By: Stacy Galanis Aurora, Ill.-“Sahyz-mom-i-ter”. That’s how Dictionary.com lists the pronunciation of the word “seismometer”.
Pretty cool word, huh? Bet you haven’t heard that word said around AU too often. That changes now with news that AU has acquired a seismometer and it’s housed right here on campus.
It’s true, and, according to AU Instructor of Earth Science, Rick Polad, it is open for all AU students to view. It is located on the first floor of Stephens Hall, near the hallway that leads to the greenhouse.
So, what specifically is a seismometer and what is its role in the AU community?
According to Polad, “Seismology is the study of earthquakes and earthquake (EQ) waves. A seismometer is the instrument that measures EQ waves.”
“It responds to vibrations and records those vibrations on a seismograph. That data helps seismologists understand subsurface forces and structures that we are otherwise unable to see,” he says. “The hope is that by analyzing that data we may one day be able to predict earthquakes.”
In an email sent to the AU forum, Polad describes just how AU came to acquire this instrument.
“Upon acceptance of our proposal, AU joined a consortium of over 100 U.S. universities and colleges as part of the IRIS (Incorporated Research Institutions for Seismology) project to further education and gather seismological data…Other area schools include NIU, Waubonsee and Northwestern University,” the forums email wrote.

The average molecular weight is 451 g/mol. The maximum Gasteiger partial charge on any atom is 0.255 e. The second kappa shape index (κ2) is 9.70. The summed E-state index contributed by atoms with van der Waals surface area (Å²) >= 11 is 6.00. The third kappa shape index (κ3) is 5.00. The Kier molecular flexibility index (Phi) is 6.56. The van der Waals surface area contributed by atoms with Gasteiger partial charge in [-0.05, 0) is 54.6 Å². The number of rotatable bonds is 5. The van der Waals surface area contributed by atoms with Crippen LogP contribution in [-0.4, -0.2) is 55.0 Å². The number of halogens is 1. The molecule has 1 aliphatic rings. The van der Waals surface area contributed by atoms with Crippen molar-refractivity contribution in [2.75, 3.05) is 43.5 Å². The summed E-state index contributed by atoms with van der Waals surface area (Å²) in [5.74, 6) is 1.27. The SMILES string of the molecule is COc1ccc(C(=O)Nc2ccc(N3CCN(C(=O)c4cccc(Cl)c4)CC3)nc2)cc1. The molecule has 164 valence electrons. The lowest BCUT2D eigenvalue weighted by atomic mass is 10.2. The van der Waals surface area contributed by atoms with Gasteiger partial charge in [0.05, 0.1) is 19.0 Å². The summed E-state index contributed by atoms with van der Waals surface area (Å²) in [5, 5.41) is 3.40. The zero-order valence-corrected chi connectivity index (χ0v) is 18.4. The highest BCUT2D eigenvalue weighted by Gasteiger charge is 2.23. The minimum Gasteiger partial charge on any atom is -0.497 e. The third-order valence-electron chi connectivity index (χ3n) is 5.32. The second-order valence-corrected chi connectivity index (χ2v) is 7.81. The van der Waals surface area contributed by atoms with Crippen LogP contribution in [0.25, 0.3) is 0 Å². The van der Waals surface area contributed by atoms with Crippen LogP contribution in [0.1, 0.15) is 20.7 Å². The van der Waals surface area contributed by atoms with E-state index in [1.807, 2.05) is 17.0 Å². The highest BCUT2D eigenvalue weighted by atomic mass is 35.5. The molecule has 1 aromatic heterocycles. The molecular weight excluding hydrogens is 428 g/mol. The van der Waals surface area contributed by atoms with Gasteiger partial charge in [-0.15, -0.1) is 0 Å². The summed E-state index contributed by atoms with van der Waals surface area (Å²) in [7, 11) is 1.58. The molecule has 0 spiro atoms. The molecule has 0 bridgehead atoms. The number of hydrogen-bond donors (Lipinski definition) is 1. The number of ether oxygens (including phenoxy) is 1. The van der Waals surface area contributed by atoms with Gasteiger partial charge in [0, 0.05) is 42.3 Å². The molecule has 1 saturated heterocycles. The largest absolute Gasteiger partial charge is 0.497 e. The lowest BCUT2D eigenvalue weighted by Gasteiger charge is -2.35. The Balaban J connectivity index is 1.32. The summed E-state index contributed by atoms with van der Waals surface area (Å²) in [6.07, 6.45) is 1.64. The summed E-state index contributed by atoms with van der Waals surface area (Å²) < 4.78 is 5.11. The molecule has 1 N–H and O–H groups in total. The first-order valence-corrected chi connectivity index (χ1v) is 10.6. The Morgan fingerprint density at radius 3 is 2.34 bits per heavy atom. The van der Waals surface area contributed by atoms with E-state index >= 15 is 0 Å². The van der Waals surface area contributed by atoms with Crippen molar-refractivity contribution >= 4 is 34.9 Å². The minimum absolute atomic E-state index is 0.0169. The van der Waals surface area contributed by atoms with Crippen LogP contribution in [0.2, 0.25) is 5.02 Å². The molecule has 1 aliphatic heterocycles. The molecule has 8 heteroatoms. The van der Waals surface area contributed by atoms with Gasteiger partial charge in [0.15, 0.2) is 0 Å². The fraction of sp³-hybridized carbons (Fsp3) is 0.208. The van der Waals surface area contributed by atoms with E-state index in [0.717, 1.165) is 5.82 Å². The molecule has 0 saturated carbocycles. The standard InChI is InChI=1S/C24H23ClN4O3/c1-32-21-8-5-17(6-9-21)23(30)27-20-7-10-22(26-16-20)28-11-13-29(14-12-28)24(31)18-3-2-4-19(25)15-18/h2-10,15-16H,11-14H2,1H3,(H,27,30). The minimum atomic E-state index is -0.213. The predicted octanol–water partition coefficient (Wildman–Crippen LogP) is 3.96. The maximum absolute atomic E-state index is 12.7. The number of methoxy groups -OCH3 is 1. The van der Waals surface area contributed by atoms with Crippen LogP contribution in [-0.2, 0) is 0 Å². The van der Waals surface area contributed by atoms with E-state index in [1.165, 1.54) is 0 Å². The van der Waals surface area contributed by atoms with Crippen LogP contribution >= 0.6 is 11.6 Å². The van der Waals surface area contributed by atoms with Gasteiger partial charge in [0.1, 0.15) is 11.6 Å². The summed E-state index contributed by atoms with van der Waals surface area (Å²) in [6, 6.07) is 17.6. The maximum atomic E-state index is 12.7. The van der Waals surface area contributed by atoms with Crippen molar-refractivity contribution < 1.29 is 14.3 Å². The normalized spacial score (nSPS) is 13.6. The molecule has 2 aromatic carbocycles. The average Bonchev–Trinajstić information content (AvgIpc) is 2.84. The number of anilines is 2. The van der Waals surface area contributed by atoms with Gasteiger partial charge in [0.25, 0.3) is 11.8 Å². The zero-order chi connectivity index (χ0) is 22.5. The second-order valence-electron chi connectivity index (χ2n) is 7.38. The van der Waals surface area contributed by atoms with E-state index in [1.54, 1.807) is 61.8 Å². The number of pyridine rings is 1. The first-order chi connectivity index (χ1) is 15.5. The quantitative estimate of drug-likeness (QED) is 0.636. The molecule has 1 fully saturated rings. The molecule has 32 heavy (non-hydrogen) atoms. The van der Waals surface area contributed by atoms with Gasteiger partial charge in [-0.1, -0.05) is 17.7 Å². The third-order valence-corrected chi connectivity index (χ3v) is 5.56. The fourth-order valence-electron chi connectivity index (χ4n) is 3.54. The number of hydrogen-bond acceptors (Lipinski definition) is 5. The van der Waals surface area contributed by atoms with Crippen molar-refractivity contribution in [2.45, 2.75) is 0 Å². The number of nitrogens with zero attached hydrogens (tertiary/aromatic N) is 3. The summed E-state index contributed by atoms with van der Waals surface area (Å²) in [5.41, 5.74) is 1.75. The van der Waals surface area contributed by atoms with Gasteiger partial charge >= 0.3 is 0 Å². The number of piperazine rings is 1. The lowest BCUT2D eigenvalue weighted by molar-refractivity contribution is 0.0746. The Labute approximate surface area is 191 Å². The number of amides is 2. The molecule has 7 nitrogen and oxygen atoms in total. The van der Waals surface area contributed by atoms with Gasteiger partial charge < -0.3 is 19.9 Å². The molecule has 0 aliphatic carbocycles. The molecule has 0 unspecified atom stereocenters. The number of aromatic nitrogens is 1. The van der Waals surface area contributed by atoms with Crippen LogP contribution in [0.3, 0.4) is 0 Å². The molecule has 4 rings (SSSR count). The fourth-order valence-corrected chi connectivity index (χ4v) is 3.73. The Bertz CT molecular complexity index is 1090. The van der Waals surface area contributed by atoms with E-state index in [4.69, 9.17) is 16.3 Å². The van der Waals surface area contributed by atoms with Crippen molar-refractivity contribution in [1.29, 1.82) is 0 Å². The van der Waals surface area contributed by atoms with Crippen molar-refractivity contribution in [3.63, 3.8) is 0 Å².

Polad explains how he submitted the proposal to the IRIS to add seismometer in our area.
“A few years ago, I learned that IRIS was soliciting proposals from educational institutions in the upper Midwest to join their worldwide seismic network. I submitted a proposal which identified how a seismometer at AU would benefit the IRIS network and how AU would use the seismometer for educational purposes. That proposal was accepted. IRIS supplied the seismometer parts and I built it and loaded the software,” he explains.
Though we don’t experience many earthquakes in this area, owning the seismometer is still important to AU and to the communities around us.
“This area has relatively few seismometers as we do not experience many EQs. However, recent EQs in the northern Illinois area have identified new fault lines and interest in our area has increased,” Polad said. “While we will never experience a major EQ, one of the most dangerous fault zones in the world (New Madrid) runs through southern Illinois and along the Mississippi River. Studying fault lines in our area may help understand the New Madrid fault zone.”
Upon first glance, it’s easy to see that the seismometer is not as big as one would imagine but, despite its size, it’s stronger than you may think. Already, the seismometer has recorded a few big earthquakes even while being here a short time on campus.
“Our seismometer can record earthquakes anywhere in the world of greater than 6.5 magnitude and anything within an approximately 200-mile radius of 3.5 or greater,” Polad wrote in his email interview.
“We recorded out first EQ on August 31 as I was in the process of adjusting the seismometer. That was a 7.6 magnitude quake in the Philippines- 21,686 miles away from Aurora,” he added.
“We recorded the 7.6 quake in Costa Rica on September 5 and the 7.3 quake in Columbia on September 30.”
Two days after the interview with Professor Polad, the AU seismometer recorded an earthquake that occurred near the Gulf of California and Mexico measuring to the size of 6.0.